Tuesday, June 19, 2018

Profound disappointment at the finish line

by Rick Blechta

Everyone likes being told a good story. They provide so much enjoyment and make the outside world melt away. If the tale really resonates with you, you might find it still in your thoughts for years. It could even have the power to change your life.

For me, it’s money well spent to buy such a book, but you don’t even have to do that if you’re a library user or if someone loans it to you. Or maybe it’s a TV show or movie. In this day and age it’s easy to just turn on one’s computer and stream it. Let’s face it, the only investment you actually need to make is your own time.

Put like everything else in existence, there’s a flip side to this coin. You run the risk of getting to the end of what you think has been a great story and the book, play, TV show has a less than satisfactory ending? For me, my immediate thought is I’ve invested all these hours for what? This ending is crap!

I spent about ten hours over the past week watching a series called The Alienist on Netflix . I was initially attracted to it because it takes place in 1896 in New York City, and I’ve always been interested in that location during that time period.

And for ten episodes, I wasn’t let down. The production had a uniformly good cast and the location shots were fabulous. (Who knew Budapest looks so much like NYC in 1896?) and the plot was pretty good. Of course a serial killer is on the loose and it’s up to the alienist (a precursor of the modern psychiatrist) to sort it all out. Everything was moving along tickety-boo until the climax. The thud as the series stumbled and fell at the finish line was nearly audible. I don’t remember ever being so let down by a story. Seriously.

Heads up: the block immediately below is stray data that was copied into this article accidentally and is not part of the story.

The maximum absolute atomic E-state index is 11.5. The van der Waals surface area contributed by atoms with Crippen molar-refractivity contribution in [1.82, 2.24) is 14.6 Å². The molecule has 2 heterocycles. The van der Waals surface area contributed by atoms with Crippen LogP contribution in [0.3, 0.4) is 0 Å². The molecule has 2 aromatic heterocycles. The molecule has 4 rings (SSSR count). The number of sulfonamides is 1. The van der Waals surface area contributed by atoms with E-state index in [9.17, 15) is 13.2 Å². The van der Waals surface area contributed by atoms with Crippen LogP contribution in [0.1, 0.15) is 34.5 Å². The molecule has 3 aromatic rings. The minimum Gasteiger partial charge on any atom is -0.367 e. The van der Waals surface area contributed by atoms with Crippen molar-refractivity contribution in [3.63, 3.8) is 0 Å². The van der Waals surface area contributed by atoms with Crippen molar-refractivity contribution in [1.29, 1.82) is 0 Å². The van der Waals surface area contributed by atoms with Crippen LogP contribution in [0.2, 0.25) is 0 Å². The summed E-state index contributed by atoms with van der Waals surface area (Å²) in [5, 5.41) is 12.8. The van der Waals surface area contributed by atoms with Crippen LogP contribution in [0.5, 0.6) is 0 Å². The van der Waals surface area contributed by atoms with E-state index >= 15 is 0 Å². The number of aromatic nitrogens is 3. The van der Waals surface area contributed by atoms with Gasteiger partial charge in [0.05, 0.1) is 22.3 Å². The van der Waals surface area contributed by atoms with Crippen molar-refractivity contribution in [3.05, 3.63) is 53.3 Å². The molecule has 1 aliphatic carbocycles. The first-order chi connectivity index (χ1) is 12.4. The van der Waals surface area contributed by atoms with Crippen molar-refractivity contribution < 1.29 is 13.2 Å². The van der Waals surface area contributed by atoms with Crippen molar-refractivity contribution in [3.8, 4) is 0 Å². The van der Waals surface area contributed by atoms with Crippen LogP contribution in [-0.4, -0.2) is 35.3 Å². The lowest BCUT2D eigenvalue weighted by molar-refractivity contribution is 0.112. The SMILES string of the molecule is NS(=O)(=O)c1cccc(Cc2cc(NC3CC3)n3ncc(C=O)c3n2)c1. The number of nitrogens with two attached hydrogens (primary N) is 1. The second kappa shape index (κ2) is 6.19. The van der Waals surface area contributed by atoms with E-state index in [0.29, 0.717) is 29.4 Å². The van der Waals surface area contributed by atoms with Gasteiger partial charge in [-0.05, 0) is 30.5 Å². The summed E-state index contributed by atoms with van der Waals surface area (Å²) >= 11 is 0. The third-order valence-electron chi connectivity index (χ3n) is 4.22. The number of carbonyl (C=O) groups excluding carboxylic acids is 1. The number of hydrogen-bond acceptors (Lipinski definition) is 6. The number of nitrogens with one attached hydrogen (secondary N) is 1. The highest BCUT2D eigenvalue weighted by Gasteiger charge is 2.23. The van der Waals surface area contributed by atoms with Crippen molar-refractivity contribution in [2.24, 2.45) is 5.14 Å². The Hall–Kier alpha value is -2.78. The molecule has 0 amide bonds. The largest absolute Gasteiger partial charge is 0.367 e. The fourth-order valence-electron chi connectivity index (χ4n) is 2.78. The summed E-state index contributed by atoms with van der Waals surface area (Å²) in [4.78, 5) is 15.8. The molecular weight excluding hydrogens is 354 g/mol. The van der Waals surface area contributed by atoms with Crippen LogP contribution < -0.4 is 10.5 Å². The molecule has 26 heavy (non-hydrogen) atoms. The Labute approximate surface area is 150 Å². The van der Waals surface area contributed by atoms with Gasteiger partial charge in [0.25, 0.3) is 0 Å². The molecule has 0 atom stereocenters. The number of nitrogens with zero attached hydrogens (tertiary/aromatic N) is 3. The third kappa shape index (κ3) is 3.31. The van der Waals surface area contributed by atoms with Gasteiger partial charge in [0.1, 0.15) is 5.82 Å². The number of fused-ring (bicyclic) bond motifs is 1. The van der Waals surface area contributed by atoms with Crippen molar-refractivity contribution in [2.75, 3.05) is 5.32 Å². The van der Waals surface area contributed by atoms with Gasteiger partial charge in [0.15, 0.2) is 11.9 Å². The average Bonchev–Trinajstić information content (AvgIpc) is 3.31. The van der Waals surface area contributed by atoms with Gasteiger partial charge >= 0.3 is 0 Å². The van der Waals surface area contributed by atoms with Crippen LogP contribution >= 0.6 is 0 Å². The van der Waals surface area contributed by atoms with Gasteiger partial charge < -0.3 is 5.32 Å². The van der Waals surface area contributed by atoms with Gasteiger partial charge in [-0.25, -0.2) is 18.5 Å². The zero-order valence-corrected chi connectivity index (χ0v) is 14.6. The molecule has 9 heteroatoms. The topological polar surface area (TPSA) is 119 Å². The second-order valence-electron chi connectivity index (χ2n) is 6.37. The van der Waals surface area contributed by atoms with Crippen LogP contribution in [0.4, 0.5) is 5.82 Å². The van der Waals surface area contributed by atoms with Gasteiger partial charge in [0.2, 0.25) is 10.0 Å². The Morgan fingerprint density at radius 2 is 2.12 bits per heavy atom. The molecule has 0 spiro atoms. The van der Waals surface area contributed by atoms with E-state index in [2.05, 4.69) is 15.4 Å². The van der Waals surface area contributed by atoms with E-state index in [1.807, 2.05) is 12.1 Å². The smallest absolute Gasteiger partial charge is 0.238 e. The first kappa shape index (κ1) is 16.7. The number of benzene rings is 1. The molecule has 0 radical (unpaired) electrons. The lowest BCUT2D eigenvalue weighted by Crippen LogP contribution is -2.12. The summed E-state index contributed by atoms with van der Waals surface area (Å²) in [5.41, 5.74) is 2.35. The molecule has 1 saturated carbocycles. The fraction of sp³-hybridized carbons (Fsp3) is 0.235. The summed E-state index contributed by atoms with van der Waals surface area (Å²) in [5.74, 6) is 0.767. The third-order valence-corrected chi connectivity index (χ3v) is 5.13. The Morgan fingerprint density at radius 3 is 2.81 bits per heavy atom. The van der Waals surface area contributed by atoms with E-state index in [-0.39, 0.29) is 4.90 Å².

I was all set this week to talk about this show and suggest that anyone interested in period crime fiction should watch it. But that has to change to, “Don’t bother wasting your time.”

Okay, folks, question time: What book/movie/TV show has provided the biggest let-down ending for you?


Frankie Y. Bailey said...

The ending of "The Sopranos" still divides fans into camps -- love it, hate it. I'm still not sure how I feel about be left in limbo. Rather like that short story about the lady or the tiger. Fascinating to think about and debate -- but frustrating in that there is no answer.

Rick Blechta said...

The Alienist had a similar sort of ending. The mass murder really didn't appear or have much to do with the inner workings of the plot until the final episode. I was reminded of that old canard about someone completely unknown in a plot, stepping out of a closet when the great detective reveals the culprit. "And he was in the closet the whole time!"

Sybil Johnson said...

I admit to being disappointed with the ending of the first season of "Wayward Pines". It deviated from the books the show is based on. I didn't watch the second season.

Rick Blechta said...

I doubt I would commit the time to watch a second season of my show, either. You sometimes have to wonder how things can go astray when there are some pretty good writers working on the show. I have friends and relations in the movie business. They tell me it's most often the director and producer who cause productions to wander of the reservation.

Charlotte Hinger said...

Rick, I've written a couple of passionate blogs about books with indefinite endings. This is so infuriating that I never buy another book by the author. I can live with unhappy endings or endings when the villain does not get his or her just deserts, but when a writer seems to just stop writing I feel cheated.

Rick Blechta said...

AS you rightly should, Charlotte!

Eileen Goudge said...

I had mixed feelings about Season 2 of “Goliath.” Loved, loved, loved Season One and mostly loved Season 2, but was disappointed by the ending. Billy Bob Thornton is always worth watching—he’s a great actor. Just wanted more of a sla-dunk finish.